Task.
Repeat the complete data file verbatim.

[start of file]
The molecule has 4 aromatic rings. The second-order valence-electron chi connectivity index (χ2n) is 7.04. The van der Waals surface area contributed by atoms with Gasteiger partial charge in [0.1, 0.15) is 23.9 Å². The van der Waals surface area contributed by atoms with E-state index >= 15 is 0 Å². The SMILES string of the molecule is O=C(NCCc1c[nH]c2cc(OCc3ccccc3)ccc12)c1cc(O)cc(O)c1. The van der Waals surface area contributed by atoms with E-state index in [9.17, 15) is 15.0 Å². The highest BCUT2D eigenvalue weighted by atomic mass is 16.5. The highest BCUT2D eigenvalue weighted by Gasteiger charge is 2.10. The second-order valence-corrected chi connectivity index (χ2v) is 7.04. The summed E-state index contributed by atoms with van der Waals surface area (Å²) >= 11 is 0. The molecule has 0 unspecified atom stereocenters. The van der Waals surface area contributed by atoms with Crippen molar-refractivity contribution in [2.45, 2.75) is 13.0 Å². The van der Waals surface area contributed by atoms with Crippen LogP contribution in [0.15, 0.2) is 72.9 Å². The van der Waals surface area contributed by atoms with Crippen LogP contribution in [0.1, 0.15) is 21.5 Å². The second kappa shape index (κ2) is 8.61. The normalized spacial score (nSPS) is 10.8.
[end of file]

The molecule has 4 aromatic rings. The second-order valence-electron chi connectivity index (χ2n) is 7.04. The van der Waals surface area contributed by atoms with Gasteiger partial charge in [0.1, 0.15) is 23.9 Å². The van der Waals surface area contributed by atoms with E-state index >= 15 is 0 Å². The SMILES string of the molecule is O=C(NCCc1c[nH]c2cc(OCc3ccccc3)ccc12)c1cc(O)cc(O)c1. The van der Waals surface area contributed by atoms with E-state index in [9.17, 15) is 15.0 Å². The highest BCUT2D eigenvalue weighted by atomic mass is 16.5. The highest BCUT2D eigenvalue weighted by Gasteiger charge is 2.10. The second-order valence-corrected chi connectivity index (χ2v) is 7.04. The summed E-state index contributed by atoms with van der Waals surface area (Å²) >= 11 is 0. The molecule has 0 unspecified atom stereocenters. The van der Waals surface area contributed by atoms with Crippen molar-refractivity contribution in [2.45, 2.75) is 13.0 Å². The van der Waals surface area contributed by atoms with Crippen LogP contribution in [0.15, 0.2) is 72.9 Å². The van der Waals surface area contributed by atoms with Crippen LogP contribution in [0.1, 0.15) is 21.5 Å². The second kappa shape index (κ2) is 8.61. The normalized spacial score (nSPS) is 10.8.